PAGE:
MicroRNA Test Reduces False-Positive CT Screening Rate for Lung Cancer


Key Points

  • The microRNA test reduced the false-positive rate of low-dose CT screening from 19.4% to 3.7%.
  • The microRNA test had 87% sensitivity and 81% specificity for detection of lung cancer across CT and observation groups and negative predictive values of 99% for detection and 99.86% for prediction of lung cancer death.

Although recent data indicate that low-dose computed tomography (CT) reduces lung cancer mortality in high-risk patients, high false-positive rates, costs, and the potential for harm point out the need for biomarkers that can improve risk assessment. In a study reported in the Journal of Clinical Oncology, Sozzi et al evaluated a plasma microRNA signature classifier in detection of lung cancer in smokers. They found that use of low-dose CT and the classifier together resulted in a fivefold reduction in CT false-positives.

In the study, plasma samples from 939 participants in the randomized Multicenter Italian Lung Detection (MILD) trial, including 69 patients with lung cancer and 870 disease-free subjects, were analyzed using a quantitative reverse transcriptase polymerase chain reaction–based assay for a microRNA signature classifier. Of the 939 subjects, 652 were in the CT group and 287 in the observation group of the MILD trial. Diagnostic performance of the microRNA signature classifier was evaluated in blinded fashion using three prespecified risk groups based on expression ratio signatures of 24 microRNAs.

Subjects with lung cancer were older (mean, 61 vs 56 years; 19% vs 43% < 55 years, 26% vs 10% ≥ 65 years, P < .001 for trend), more likely to be male (81% vs 63%, P = .003), and had longer smoking history (40–49 years in 59% vs 38%, ≥ 50 years in 13% vs 5%, P < .001 for trend). There were no significant differences between groups in smoking status (80% and 79% current smokers) or number of cigarettes per day (eg, 20–29 in 45% and 51%, ≥ 40 in 19% vs 11%).

Cancer Detection

The microRNA intermediate- and high-risk classification had 87% sensitivity, 81% specificity, 27% positive predictive value, and 99% negative predictive value for lung cancer across both the CT and observation groups, including values of 88%, 80%, 31%, and 99% in the CT group and 82%, 83%, 16%, and 99% in the observation group. Low-dose CT had 79% sensitivity, 81% specificity, and a false-positive rate of 19.4% in lung cancer detection. The combination of the microRNA test and CT resulted in a fivefold reduction of the CT false-positive rate to 3.7% with a decrease in sensitivity to 69%. With positive outcome on at least one test, sensitivity was 98% and specificity was 65%, and the microRNA test detected 82% of lung cancers in the observation group. The microRNA test risk groups were not significantly associated with tumor stage (P = .40), histologic subtypes (P = .4485), or adenocarcinoma vs squamous cell carcinoma (P = .759).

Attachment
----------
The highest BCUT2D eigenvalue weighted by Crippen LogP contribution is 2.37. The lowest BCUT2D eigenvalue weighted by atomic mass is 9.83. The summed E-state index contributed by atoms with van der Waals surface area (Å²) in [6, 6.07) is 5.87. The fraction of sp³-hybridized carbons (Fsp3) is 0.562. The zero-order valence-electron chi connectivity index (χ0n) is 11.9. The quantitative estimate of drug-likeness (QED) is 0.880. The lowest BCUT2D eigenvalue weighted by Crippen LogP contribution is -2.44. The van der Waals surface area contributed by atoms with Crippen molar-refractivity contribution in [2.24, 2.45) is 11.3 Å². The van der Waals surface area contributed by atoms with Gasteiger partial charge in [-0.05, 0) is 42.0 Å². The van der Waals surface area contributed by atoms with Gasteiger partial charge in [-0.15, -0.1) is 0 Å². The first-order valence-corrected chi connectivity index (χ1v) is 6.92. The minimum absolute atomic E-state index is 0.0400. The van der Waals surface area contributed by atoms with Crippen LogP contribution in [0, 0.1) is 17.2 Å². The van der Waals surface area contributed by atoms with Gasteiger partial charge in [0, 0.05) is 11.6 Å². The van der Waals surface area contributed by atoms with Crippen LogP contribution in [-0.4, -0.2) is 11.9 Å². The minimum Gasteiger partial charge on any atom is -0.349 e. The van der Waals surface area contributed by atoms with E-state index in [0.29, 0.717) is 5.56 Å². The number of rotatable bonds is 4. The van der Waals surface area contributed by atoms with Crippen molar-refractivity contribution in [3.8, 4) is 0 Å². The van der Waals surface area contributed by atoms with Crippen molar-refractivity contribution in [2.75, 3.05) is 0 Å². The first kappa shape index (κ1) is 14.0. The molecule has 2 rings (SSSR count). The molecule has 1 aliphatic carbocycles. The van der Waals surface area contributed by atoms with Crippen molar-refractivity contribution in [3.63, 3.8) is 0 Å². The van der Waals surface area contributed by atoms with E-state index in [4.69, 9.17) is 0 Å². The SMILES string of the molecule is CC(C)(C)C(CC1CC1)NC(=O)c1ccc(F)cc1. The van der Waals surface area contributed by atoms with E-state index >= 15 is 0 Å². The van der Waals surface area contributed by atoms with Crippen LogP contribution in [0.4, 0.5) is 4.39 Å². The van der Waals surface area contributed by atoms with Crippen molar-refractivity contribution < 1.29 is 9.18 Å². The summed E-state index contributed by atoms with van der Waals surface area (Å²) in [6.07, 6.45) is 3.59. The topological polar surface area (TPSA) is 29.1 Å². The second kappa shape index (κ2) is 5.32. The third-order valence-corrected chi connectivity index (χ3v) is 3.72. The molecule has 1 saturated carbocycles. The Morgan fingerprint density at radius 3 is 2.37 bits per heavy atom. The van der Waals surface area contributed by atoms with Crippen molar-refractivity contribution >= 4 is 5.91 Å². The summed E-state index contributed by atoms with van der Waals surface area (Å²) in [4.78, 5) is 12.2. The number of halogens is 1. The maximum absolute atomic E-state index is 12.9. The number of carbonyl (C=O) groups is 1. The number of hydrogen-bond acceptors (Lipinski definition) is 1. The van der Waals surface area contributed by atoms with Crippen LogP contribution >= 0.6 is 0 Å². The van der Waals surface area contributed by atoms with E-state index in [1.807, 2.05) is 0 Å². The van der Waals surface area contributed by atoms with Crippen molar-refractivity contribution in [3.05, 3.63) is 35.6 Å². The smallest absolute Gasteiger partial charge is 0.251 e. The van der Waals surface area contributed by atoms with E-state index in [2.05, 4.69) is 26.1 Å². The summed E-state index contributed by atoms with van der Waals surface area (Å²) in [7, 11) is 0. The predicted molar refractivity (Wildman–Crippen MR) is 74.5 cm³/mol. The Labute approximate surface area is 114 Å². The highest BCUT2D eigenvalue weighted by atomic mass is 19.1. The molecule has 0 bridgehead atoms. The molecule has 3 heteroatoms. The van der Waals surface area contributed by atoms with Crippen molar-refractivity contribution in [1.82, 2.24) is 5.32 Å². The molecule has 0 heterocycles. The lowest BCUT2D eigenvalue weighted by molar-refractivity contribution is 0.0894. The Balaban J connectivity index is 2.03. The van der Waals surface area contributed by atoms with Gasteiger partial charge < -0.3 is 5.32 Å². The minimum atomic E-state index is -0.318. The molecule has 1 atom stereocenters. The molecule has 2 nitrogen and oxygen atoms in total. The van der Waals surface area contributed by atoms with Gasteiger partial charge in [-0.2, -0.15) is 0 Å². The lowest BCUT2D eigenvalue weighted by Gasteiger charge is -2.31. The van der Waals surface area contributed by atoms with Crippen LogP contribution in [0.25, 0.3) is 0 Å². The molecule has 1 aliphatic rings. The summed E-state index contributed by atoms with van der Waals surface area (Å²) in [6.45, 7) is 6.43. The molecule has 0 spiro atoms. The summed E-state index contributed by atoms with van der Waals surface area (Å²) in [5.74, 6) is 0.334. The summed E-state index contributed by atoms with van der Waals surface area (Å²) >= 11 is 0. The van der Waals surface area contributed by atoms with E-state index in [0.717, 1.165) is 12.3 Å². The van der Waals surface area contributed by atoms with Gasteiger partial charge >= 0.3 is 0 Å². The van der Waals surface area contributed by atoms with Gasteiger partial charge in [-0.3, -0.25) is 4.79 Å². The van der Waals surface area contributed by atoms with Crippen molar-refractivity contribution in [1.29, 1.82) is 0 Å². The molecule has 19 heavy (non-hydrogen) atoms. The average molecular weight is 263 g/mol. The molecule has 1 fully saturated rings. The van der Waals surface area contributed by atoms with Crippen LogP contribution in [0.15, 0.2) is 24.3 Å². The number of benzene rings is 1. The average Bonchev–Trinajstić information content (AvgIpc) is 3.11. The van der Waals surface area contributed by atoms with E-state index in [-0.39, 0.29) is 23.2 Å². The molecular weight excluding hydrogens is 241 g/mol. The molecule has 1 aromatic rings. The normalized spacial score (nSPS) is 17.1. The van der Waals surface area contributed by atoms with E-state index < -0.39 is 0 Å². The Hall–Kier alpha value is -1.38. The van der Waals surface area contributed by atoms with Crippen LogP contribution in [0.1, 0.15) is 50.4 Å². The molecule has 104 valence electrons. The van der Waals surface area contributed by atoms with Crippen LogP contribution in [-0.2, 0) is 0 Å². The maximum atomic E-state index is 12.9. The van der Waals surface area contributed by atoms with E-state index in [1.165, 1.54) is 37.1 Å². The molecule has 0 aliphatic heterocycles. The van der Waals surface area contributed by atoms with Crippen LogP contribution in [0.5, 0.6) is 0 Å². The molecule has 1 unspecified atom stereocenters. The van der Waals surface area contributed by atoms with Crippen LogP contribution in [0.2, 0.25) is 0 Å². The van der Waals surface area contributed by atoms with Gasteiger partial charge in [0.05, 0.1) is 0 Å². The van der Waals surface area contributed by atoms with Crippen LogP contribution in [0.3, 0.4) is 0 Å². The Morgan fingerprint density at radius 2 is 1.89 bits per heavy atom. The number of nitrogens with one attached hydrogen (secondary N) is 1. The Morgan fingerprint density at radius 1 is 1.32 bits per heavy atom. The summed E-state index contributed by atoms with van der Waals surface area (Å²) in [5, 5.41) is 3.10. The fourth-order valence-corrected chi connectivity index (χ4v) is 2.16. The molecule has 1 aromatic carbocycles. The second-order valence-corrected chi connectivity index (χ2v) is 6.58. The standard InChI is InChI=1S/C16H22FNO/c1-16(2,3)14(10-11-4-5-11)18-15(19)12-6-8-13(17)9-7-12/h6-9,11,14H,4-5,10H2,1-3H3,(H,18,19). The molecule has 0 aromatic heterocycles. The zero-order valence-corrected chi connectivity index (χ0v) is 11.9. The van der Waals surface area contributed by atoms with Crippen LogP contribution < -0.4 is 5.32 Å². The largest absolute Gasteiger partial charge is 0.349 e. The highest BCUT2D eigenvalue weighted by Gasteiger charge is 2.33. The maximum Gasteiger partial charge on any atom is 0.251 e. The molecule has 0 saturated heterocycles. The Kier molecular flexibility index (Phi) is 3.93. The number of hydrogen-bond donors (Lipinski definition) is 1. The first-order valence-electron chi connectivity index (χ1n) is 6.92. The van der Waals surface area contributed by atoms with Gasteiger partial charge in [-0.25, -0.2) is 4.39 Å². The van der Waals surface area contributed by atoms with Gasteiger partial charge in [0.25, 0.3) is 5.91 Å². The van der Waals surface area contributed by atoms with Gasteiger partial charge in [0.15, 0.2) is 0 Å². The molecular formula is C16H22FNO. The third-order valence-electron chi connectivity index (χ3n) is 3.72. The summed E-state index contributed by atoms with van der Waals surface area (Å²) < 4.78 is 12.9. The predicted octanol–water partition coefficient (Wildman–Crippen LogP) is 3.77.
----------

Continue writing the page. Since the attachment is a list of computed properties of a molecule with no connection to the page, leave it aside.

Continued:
Association With Survival

MicroRNA signature classifier risk groups were significantly associated with survival (χ21 = 49.53, P < .001); 2- and 3-year survival rates were 100%, 98%, and 87%, and 100%, 97%, and  77% for high, intermediate, and low microRNA test risk. The test had 95% sensitivity, 81% specificity, 10% positive predictive value, and 100% negative predictive value for lung cancer death.

The investigators concluded, “This large validation study indicates that [microRNA signature classifier] has predictive, diagnostic, and prognostic value and could reduce the false-positive rate of [low-dose] CT, thus improving the efficacy of lung cancer screening.”

Ugo Pastorino, MD, of Fondazione IRCCS Istituto Nazionale dei Tumori, Milan, is the corresponding author for the Journal of Clinical Oncology article.

The study was supported by grants from the Italian Association for Cancer Research, Italian Ministry of Health, and National Cancer Institute and by Gensignia. Gabriella Sozzi, PhD, Mattia Boeri, PhD, and Dr. Pastorino are coinventors for two patent applications regarding the microRNA signature disclosed in this article.

The content in this post has not been reviewed by the American Society of Clinical Oncology, Inc. (ASCO®) and does not necessarily reflect the ideas and opinions of ASCO®.